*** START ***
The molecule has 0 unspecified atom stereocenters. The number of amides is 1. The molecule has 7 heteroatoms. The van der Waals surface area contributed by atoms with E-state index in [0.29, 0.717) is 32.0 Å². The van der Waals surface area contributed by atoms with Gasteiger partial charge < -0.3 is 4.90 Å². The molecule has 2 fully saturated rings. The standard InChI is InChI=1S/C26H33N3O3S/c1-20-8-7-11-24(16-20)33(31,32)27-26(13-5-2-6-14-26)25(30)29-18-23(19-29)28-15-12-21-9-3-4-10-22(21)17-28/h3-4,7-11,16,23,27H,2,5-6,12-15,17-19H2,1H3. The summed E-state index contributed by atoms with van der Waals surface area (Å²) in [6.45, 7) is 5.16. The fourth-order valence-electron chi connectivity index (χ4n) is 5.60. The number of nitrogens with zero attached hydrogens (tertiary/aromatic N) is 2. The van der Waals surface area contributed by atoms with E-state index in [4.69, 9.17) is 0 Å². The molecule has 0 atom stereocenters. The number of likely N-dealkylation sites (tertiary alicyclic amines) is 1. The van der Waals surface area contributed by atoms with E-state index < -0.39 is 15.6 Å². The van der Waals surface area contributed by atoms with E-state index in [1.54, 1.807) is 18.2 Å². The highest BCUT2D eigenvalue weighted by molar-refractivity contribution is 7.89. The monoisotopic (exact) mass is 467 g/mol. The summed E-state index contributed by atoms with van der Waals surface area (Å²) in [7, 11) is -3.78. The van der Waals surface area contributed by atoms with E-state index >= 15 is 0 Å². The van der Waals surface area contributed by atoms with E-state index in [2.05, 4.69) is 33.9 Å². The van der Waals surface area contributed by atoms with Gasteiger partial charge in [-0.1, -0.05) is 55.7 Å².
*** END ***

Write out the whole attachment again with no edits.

The molecule has 0 unspecified atom stereocenters. The number of amides is 1. The molecule has 7 heteroatoms. The van der Waals surface area contributed by atoms with E-state index in [0.29, 0.717) is 32.0 Å². The van der Waals surface area contributed by atoms with Gasteiger partial charge < -0.3 is 4.90 Å². The molecule has 2 fully saturated rings. The standard InChI is InChI=1S/C26H33N3O3S/c1-20-8-7-11-24(16-20)33(31,32)27-26(13-5-2-6-14-26)25(30)29-18-23(19-29)28-15-12-21-9-3-4-10-22(21)17-28/h3-4,7-11,16,23,27H,2,5-6,12-15,17-19H2,1H3. The summed E-state index contributed by atoms with van der Waals surface area (Å²) in [6.45, 7) is 5.16. The fourth-order valence-electron chi connectivity index (χ4n) is 5.60. The number of nitrogens with zero attached hydrogens (tertiary/aromatic N) is 2. The van der Waals surface area contributed by atoms with E-state index in [4.69, 9.17) is 0 Å². The molecule has 0 atom stereocenters. The number of likely N-dealkylation sites (tertiary alicyclic amines) is 1. The van der Waals surface area contributed by atoms with E-state index < -0.39 is 15.6 Å². The van der Waals surface area contributed by atoms with E-state index in [1.54, 1.807) is 18.2 Å². The highest BCUT2D eigenvalue weighted by molar-refractivity contribution is 7.89. The monoisotopic (exact) mass is 467 g/mol. The summed E-state index contributed by atoms with van der Waals surface area (Å²) in [7, 11) is -3.78. The van der Waals surface area contributed by atoms with E-state index >= 15 is 0 Å². The van der Waals surface area contributed by atoms with E-state index in [2.05, 4.69) is 33.9 Å². The van der Waals surface area contributed by atoms with Gasteiger partial charge in [-0.1, -0.05) is 55.7 Å².